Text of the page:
A Comparison of Sorts

ivy                        ivy2

As long as you are practicing, you are improving.

I hate keeping my artwork. People who don’t draw get upset when they see you throwing away artwork, but I draw constantly. I’d have to get a storage unit to keep all the stuff. You need to let art go before it can be finished. If you keep it around every time you look at it you start picking it apart, what to fix, what should have been done differently. Sometimes I can’t resist the need to redo drawings.

These are pictures of the Batman villain Poison Ivy, in case you can’t tell. I didn’t think I’d have to preface that but my grandmother saw a picture of her once and thought it was a female version of the jolly green giant.

I’m really amazed at how different these two are. I did the one on the left years ago, when I bought my first set of micron pens. I was really proud because it was one of the first drawings I had done after I started studying anatomy and how to apply bone and muscle structure.

I did the one on the right a few days ago. It’s on the same type of paper with the same type of paints, but the inking was done with a brush instead of a pen.

When I finished the first one I was proud of it, but I’m not anymore, it looks silly. Comparing the two I feel like I should be ashamed that I ever thought that was good enough. How could I be satisfied with something like that, knowing now that I’m capable of better? I have to remind myself that the reason the new one looks better is because of all the practice that came between. There was no way I could have produced something like that before, because I hadn’t had enough practice. That’s how practice works, it’s cumulative, not retroactive.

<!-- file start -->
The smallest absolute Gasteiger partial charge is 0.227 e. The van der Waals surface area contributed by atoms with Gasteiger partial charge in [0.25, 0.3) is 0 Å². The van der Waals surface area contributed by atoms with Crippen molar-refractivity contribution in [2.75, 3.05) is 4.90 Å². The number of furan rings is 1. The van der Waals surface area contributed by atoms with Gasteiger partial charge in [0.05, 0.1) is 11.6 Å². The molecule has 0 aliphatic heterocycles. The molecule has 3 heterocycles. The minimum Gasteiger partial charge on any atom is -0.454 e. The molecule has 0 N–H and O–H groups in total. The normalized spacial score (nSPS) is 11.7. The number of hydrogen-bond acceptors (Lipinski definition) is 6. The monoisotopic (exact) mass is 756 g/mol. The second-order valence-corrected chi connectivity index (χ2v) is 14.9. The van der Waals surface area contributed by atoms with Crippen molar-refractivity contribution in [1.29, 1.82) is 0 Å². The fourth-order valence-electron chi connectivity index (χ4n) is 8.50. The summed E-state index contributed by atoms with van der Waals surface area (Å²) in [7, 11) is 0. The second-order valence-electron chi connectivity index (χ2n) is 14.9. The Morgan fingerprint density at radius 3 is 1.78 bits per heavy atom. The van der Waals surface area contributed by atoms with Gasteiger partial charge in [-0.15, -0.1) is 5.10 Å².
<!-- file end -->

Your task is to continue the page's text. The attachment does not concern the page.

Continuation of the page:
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One thought on “A Comparison of Sorts

  1. A wonderful thing, practice. I have mixed feeling when I look at my old drawings. On the one hand, they look terrible and I can’t imagine why I ever showed them to people. I used to draw people with pointy chins and enormous feet and eyes. But on the other hand, looking over my old drawings makes me proud of the progress I’ve made since then. It gives me the feeling I can always become better as long as I’m willing to put some effort into it.
    I’m impressed by your new version of Poison Ivy (I recognized her without ever having read the comics or anything). The variation in line thickness makes it very dynamic. Keep it up 🙂

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